With reference now to FIGS. 8-10, the manufacture of the crankshaft 100 will there be described in greater detail. With reference first to FIG. 8, the shaft segments 108 and 114 are positioned within a mold 116 so that one end 118 of the shaft segment 108 is positioned within a mold cavity 120 corresponding in shape to a first counterweight 102. Similarly, one end 122 of the second shaft segment 110 is positioned within a second mold cavity 124 corresponding in shape to the shape of a second counterweight 104. Both ends 118 and 122 of the shaft segments 108 and 110, furthermore, include an external indentation, such as a knurled surface.
 Still referring to FIG. 8, the crankpin 106 with the attached connecting rod 107 is also positioned within the mold 116 so that the opposite ends 126 and 128 are positioned, i.e. open to, respectively within the mold cavities 120 and 124. Furthermore, the crankpin 106 includes a throughbore 128 and this throughbore 128 includes an outwardly flared portion 130 at each end.
 With reference now to FIG. 9, with the shaft segments 108 and 110 as well as the crankpin 106 positioned within the mold 116 in the previously described fashion, liquid metal 117, such as liquid zinc, is cast into the mold cavities 120 and 124. The liquid metal not only fills the indentations at the ends 118 and 122 of the shaft segments 108 and 110, but also flows inwardly from each end 126 and 127 of the crankpin 106 as shown at 123. As the liquid metal continues to fill the mold cavities 120 and 122 as well as the throughbore 128 of the crankpin 106, the liquid metal flowing inwardly from the ends of the crankpin 106 intermix at an intermediate point of the crankpin 106. Consequently, upon cooling of the liquid metal, a continuous, one piece metal connection is formed between the counterweights 102 and 104 through the crankpin 106 as shown at 125 in FIG. 10.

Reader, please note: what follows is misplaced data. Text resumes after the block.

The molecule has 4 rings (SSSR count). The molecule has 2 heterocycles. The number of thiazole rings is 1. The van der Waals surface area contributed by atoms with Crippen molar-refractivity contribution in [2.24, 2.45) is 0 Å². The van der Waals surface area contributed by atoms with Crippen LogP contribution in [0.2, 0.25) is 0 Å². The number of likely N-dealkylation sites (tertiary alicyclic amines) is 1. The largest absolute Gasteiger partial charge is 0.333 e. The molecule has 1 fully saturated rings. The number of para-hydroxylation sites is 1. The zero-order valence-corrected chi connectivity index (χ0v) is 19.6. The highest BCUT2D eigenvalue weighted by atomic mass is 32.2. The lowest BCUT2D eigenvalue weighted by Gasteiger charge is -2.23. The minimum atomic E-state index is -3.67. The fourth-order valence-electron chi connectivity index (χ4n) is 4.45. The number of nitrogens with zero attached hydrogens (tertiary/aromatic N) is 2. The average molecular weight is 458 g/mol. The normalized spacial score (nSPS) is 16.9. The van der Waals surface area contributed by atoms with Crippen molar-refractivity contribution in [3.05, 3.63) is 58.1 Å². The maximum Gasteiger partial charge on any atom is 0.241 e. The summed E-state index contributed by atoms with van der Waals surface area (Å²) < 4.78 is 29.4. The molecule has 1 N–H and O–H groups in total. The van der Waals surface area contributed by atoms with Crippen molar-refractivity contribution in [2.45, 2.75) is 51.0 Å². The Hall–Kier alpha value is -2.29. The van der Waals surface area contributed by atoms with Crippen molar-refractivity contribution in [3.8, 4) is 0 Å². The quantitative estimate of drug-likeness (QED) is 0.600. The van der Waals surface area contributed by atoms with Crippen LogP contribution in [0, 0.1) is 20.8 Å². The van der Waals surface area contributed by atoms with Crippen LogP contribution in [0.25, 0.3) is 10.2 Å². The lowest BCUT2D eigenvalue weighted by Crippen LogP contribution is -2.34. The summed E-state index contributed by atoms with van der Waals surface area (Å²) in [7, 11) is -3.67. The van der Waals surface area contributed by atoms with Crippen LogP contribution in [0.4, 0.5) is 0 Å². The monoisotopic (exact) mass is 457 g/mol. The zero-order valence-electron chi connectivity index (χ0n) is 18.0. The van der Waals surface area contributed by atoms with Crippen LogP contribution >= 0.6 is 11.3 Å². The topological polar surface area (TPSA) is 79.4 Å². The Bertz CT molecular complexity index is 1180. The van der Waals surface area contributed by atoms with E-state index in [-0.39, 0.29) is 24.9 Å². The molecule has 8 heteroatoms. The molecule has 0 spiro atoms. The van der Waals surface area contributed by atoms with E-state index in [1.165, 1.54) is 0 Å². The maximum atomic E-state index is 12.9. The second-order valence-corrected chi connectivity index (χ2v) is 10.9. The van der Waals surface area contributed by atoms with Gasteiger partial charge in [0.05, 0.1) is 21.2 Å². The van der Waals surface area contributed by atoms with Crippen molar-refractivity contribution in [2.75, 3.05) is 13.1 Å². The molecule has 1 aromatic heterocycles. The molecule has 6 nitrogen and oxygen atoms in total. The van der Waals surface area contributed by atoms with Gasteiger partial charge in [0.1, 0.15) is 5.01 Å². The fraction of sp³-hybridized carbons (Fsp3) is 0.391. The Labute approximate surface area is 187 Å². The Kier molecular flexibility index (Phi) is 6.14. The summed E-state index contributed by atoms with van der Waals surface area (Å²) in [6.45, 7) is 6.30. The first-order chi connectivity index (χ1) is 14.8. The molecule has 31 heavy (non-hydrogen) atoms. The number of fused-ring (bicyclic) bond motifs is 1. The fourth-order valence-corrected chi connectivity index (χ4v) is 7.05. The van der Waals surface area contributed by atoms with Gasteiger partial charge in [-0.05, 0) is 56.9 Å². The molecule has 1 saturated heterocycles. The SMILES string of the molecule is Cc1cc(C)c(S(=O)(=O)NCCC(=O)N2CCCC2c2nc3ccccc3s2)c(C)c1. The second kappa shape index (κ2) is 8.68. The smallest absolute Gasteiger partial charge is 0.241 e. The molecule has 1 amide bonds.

Liquid metal, such as liquid zinc, inherently shrinks somewhat upon cooling. Such shrinkage of the liquid metal within the crankpin bore 128 also shrinks axially with respect to the crankpin 106. Consequently, the axial shrinkage of the liquid metal in the crankpin bore 128 forms an axial compressive force on the crankpin 106 due to the outwardly flared ends 130 of the crankpin 136 thus rigidifying the connection between the counterweights 102 and 104.
 Since the crankpin 106 is constructed of a hard metal, such as steel, it is possible to form the counterweights 120 and 124 from a much less expensive material, such as zinc, during the casting operation without forfeiting the hardness of the crankpin 106 outer bearing surface.
 From the foregoing, it can be seen that the present invention provides both a crankshaft and a method for constructing a crankshaft which is not only inexpensive, but also ensures a high degree of parallelism between the main shaft and crankpin upon completion of the assembly.
 Having described my invention, however, many modifications thereto will become apparent to those skilled in the art to which it pertains without deviation from the spirit of the invention as defined by the scope of the appended claims.